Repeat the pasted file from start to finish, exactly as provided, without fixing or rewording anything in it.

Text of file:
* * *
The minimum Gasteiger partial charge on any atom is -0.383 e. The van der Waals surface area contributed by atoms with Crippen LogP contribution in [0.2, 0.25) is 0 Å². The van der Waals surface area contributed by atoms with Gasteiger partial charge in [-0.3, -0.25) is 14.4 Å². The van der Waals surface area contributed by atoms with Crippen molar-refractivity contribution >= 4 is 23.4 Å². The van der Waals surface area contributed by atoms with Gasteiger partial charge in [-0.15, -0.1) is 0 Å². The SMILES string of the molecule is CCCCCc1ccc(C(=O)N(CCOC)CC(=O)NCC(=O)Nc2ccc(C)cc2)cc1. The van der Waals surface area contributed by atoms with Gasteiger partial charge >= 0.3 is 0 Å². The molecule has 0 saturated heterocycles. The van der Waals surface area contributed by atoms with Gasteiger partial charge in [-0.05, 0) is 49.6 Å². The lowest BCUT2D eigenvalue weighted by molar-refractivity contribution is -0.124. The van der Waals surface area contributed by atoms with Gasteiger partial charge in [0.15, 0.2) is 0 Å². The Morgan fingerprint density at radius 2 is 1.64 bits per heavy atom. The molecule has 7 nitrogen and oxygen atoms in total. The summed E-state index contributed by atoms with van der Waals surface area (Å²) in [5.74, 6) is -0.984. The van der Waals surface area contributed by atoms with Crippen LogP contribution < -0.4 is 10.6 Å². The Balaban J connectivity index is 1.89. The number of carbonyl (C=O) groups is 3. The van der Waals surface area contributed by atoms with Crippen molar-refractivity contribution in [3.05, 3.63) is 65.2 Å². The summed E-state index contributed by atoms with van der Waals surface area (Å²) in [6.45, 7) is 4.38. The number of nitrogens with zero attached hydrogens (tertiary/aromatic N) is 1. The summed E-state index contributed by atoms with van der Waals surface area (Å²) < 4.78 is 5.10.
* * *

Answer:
The minimum Gasteiger partial charge on any atom is -0.383 e. The van der Waals surface area contributed by atoms with Crippen LogP contribution in [0.2, 0.25) is 0 Å². The van der Waals surface area contributed by atoms with Gasteiger partial charge in [-0.3, -0.25) is 14.4 Å². The van der Waals surface area contributed by atoms with Crippen molar-refractivity contribution >= 4 is 23.4 Å². The van der Waals surface area contributed by atoms with Gasteiger partial charge in [-0.15, -0.1) is 0 Å². The SMILES string of the molecule is CCCCCc1ccc(C(=O)N(CCOC)CC(=O)NCC(=O)Nc2ccc(C)cc2)cc1. The van der Waals surface area contributed by atoms with Gasteiger partial charge >= 0.3 is 0 Å². The molecule has 0 saturated heterocycles. The van der Waals surface area contributed by atoms with Gasteiger partial charge in [-0.05, 0) is 49.6 Å². The lowest BCUT2D eigenvalue weighted by molar-refractivity contribution is -0.124. The van der Waals surface area contributed by atoms with Gasteiger partial charge in [0.15, 0.2) is 0 Å². The Morgan fingerprint density at radius 2 is 1.64 bits per heavy atom. The molecule has 7 nitrogen and oxygen atoms in total. The summed E-state index contributed by atoms with van der Waals surface area (Å²) in [5.74, 6) is -0.984. The van der Waals surface area contributed by atoms with Crippen LogP contribution < -0.4 is 10.6 Å². The Balaban J connectivity index is 1.89. The number of carbonyl (C=O) groups is 3. The van der Waals surface area contributed by atoms with Crippen molar-refractivity contribution in [3.05, 3.63) is 65.2 Å². The summed E-state index contributed by atoms with van der Waals surface area (Å²) in [6.45, 7) is 4.38. The number of nitrogens with zero attached hydrogens (tertiary/aromatic N) is 1. The summed E-state index contributed by atoms with van der Waals surface area (Å²) < 4.78 is 5.10.